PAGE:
I went on a little getaway this weekend. The resort was lovely—three restaurants, four bars, and a spa… but only half of that was open, and what was open didn’t match the posted hours or service description.
On our last night in the resort, the restaurant missed out on at least a $200 meal. We were celebrating and in the mood to have a premium dining experience. While we debated our dinner plans at the rooftop bar, the manager radioed down to the restaurant to find out the wait time was 45 minutes. Instead of booking it for us, she asked us to physically walk to the restaurant, where we were then told the wait time was an hour and 30 minutes, but “realistically, we would not get served.” My companion pointed out the visibly empty dining room, and the staff fired back about an 8 top and 16 top coming in.
No one cares about your “16 top” when staring at an empty restaurant. Ok, maybe that’s not fair. It’s not that we don’t care; it’s more we expect you to have it figured out by now. Across customer service as an industry, 93% of teams report higher customer expectations than ever before.
Companies consist of people to serve people. People are expensive. Skills are expensive. So, what can you do if one of those things is missing from the equation?
Hire smart people, and automate dumb processes.
Our needs and wants haven’t gone away with the pandemic. We still need basic supplies; we still want creature comforts, instant answers, and great experiences. These needs and desires have compounded the acceleration of technology. And like it or not, customers expect all companies to deliver. Hence AI in the drive-through, robot stockers and smart inventory systems, online ordering for everything, chatbots, the list goes on and on…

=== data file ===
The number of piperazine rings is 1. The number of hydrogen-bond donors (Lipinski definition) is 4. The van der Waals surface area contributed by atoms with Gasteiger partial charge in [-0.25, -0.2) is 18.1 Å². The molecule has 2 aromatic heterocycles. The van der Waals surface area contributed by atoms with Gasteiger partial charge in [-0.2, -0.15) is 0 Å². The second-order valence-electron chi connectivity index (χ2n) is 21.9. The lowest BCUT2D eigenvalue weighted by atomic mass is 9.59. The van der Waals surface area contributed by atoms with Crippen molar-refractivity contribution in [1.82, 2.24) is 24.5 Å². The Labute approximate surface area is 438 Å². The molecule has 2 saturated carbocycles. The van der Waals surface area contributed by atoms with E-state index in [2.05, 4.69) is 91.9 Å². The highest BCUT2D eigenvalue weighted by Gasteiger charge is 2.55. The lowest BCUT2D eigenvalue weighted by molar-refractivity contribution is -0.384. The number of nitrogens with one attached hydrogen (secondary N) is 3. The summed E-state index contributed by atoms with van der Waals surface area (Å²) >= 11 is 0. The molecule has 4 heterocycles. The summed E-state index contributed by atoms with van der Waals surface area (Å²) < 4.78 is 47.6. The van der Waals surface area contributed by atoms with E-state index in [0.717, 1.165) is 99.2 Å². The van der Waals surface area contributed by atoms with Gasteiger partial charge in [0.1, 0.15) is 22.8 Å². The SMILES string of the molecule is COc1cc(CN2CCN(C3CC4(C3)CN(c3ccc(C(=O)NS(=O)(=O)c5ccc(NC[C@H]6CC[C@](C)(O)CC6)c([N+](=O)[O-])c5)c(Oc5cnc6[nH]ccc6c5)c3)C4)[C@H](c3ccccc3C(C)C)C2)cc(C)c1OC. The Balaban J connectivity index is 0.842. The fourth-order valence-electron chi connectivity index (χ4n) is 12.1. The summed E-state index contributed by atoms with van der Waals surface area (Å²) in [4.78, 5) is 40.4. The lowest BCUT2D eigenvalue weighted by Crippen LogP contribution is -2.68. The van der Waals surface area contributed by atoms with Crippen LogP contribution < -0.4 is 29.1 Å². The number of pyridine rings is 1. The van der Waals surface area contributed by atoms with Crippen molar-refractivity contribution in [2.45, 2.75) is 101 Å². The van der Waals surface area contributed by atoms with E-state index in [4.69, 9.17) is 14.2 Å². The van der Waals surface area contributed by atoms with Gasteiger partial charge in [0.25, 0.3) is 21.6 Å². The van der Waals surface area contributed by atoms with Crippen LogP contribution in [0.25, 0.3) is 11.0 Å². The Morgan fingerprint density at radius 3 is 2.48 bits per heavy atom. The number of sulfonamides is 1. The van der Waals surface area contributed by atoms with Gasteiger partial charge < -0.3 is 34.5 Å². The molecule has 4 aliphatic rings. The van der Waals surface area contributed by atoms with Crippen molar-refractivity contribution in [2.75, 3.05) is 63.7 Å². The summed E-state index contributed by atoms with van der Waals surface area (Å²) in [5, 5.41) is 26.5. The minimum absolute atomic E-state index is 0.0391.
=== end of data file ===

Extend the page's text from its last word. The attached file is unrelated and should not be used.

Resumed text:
Even if you are not tech-savvy, you can add little bits of automation—online reservations, email drip campaigns, a kickass FAQ on your website, and chatbots to fill in when you can’t get people in front of people. And for the love of coffee, answer the customer inquiries in your email and message systems! Not answering messages is supremely aggravating and is the best marketing for your competitors.
Boss mode your messaging.
If you don’t want to take on new tech, create better messaging for your customer-facing staff.
Here is the problem. Your staff is using internal language to communicate in a public-facing role.
Internally, employees feel the pressure of staffing a sprawling built environment or maintaining services. However, externally, we see darkened rooms, inconsistent hours (and experiences), closed signs, disrepair, and apathy.
I don’t care about your 16 top, I don’t want to hear that the system won’t “let” you do something, or that you don’t have the staff to handle what you advertised. Those are internal words that are not going to land well. Internal words need to be turned into real language for customers—from a place of empathy and with your mission in mind. Your frontline people are the voice and face of your company. They have tremendous sway over how customers feel about your brand.